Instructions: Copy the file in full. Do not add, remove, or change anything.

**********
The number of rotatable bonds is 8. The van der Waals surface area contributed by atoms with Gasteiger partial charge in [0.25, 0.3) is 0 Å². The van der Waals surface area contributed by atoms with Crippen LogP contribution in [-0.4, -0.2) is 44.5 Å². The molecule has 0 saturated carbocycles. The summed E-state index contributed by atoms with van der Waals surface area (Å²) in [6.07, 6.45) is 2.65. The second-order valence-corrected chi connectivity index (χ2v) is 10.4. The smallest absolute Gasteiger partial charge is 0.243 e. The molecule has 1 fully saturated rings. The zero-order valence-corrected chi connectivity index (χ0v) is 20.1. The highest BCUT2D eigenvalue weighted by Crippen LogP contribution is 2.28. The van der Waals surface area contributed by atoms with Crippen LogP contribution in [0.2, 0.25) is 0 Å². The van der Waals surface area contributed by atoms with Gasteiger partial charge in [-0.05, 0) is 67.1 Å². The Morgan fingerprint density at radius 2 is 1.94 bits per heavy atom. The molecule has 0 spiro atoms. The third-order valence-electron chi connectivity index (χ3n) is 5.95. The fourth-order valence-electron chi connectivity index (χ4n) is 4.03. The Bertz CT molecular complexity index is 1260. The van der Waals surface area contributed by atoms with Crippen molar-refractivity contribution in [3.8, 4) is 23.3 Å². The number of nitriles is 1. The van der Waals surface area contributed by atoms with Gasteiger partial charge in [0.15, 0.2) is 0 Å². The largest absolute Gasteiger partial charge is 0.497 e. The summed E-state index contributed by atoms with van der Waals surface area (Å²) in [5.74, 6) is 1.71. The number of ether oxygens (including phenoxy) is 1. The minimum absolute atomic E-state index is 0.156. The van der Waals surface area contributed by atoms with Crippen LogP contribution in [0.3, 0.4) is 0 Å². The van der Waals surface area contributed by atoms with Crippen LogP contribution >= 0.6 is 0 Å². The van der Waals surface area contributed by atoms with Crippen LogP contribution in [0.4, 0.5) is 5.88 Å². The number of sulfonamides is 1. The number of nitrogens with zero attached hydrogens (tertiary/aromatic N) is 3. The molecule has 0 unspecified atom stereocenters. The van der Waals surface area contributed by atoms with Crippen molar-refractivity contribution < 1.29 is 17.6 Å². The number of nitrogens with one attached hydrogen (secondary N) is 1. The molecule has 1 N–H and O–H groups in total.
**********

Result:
The number of rotatable bonds is 8. The van der Waals surface area contributed by atoms with Gasteiger partial charge in [0.25, 0.3) is 0 Å². The van der Waals surface area contributed by atoms with Crippen LogP contribution in [-0.4, -0.2) is 44.5 Å². The molecule has 0 saturated carbocycles. The summed E-state index contributed by atoms with van der Waals surface area (Å²) in [6.07, 6.45) is 2.65. The second-order valence-corrected chi connectivity index (χ2v) is 10.4. The smallest absolute Gasteiger partial charge is 0.243 e. The molecule has 1 fully saturated rings. The zero-order valence-corrected chi connectivity index (χ0v) is 20.1. The highest BCUT2D eigenvalue weighted by Crippen LogP contribution is 2.28. The van der Waals surface area contributed by atoms with Crippen LogP contribution in [0.2, 0.25) is 0 Å². The van der Waals surface area contributed by atoms with Gasteiger partial charge in [-0.05, 0) is 67.1 Å². The Morgan fingerprint density at radius 2 is 1.94 bits per heavy atom. The molecule has 0 spiro atoms. The third-order valence-electron chi connectivity index (χ3n) is 5.95. The fourth-order valence-electron chi connectivity index (χ4n) is 4.03. The Bertz CT molecular complexity index is 1260. The van der Waals surface area contributed by atoms with Crippen molar-refractivity contribution in [3.8, 4) is 23.3 Å². The number of nitriles is 1. The van der Waals surface area contributed by atoms with Gasteiger partial charge in [0.15, 0.2) is 0 Å². The largest absolute Gasteiger partial charge is 0.497 e. The summed E-state index contributed by atoms with van der Waals surface area (Å²) in [5.74, 6) is 1.71. The number of ether oxygens (including phenoxy) is 1. The minimum absolute atomic E-state index is 0.156. The van der Waals surface area contributed by atoms with Crippen LogP contribution in [0.3, 0.4) is 0 Å². The van der Waals surface area contributed by atoms with Crippen LogP contribution >= 0.6 is 0 Å². The van der Waals surface area contributed by atoms with Crippen LogP contribution in [0.4, 0.5) is 5.88 Å². The number of sulfonamides is 1. The number of nitrogens with zero attached hydrogens (tertiary/aromatic N) is 3. The molecule has 0 unspecified atom stereocenters. The van der Waals surface area contributed by atoms with Crippen molar-refractivity contribution < 1.29 is 17.6 Å². The number of nitrogens with one attached hydrogen (secondary N) is 1. The molecule has 1 N–H and O–H groups in total.